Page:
Being gluten free is not the end of the world. But, I understand how overwhelming it is in the beginning.
In the spring of 2005, I was a senior in high school and was desperately fighting to get a 4.0 GPA. I succeeded, but after the stress, I was very ill on graduation day and for the entire summer. I saw my doctor several times and received different diagnoses each time: acid reflux, ulcer, stress. None of the medications helped. I continued to be ill quite regularly for the next nine months as I started college seven hours away from home. In March of 2006, I lost my mom suddenly and traveled home for two weeks. During that incredibly stressful time, I made an appointment to see my primary care doctor. Because my uncle has celiac disease, I told the doctor, “I am going gluten free. I can’t take this anymore.” He reluctantly agreed.
Over the next month, I felt like a new person:
· I gained (healthy) weight immediately.
· I could lay on my stomach again because I wasn’t bloated.
· I wasn’t so tired and dizzy after eating.
· I didn’t have stomachaches all the time.The GI doctor saw enough on the endoscopy to tell me that I needed to stay gluten free. I’ve never looked back.
OK, that might not be true. I do sometimes crave gluten-filled foods! However, the cravings have gotten so much better, especially since I’ve learned to cook so much gluten free food that actually tastes normal.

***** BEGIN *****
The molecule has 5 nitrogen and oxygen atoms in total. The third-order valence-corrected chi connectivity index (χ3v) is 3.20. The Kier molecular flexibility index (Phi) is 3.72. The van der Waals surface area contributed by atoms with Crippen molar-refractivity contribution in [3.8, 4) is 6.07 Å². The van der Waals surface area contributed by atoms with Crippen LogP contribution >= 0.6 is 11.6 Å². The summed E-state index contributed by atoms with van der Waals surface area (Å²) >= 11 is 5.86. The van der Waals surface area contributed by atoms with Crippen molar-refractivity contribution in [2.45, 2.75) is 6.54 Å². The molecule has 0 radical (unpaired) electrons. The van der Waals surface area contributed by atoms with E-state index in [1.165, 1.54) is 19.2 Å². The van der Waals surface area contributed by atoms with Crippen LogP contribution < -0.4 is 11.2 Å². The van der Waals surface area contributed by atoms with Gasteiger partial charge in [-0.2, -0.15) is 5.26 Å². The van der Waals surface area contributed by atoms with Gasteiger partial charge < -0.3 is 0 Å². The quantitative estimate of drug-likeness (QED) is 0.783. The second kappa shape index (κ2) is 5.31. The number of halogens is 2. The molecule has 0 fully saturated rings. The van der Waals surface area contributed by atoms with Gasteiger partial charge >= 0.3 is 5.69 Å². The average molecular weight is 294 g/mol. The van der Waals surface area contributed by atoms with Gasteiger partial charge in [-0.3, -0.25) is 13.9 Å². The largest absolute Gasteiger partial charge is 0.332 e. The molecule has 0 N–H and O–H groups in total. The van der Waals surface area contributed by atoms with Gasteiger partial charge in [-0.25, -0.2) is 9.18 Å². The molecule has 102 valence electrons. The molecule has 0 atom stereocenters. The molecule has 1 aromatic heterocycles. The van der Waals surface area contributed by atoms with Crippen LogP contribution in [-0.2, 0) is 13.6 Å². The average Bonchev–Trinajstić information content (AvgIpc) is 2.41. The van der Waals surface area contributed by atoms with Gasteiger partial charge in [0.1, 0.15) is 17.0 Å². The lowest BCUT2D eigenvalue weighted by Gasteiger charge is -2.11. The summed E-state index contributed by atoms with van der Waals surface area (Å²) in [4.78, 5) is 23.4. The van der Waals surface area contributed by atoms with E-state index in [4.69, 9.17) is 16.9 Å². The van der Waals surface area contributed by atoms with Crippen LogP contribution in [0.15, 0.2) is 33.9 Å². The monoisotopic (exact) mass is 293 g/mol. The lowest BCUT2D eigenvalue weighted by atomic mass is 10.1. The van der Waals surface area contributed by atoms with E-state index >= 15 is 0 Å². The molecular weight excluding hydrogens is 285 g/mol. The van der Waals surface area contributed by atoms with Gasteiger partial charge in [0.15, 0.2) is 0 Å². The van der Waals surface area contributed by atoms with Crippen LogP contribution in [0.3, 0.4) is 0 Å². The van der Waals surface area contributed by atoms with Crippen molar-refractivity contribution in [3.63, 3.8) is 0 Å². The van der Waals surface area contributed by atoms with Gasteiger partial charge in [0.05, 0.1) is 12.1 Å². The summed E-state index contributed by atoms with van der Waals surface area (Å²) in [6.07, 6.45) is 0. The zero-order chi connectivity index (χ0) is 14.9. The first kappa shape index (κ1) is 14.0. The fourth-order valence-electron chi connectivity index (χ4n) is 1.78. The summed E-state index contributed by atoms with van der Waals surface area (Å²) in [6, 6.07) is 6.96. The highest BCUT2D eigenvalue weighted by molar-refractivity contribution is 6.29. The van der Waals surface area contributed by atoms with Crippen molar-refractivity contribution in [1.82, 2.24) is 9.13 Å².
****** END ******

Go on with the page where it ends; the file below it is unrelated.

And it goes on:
When I was first diagnosed, I was living on campus at college. I went to a relatively small private school and the cafeteria staff was fantastic! They made special dishes for me and baked gluten free desserts regularly. They understood cross-contamination and went to great lengths to find delicious, edible gluten free food.
When I got married, I had lots of learning to do because my husband is not gluten free. Because it’s not practical or affordable to have both of us eating 100% gluten free, he eats “normal” food and I don’t. Many people are shocked by this. I am not a short-order cook – we eat the same meal every night!
While this particular method may work for my family, it may not work for yours. I encourage you to experiment and find out what works best for you and your family. Being gluten free doesn’t mean life is over; it simply means you must find your new normal – and embrace it!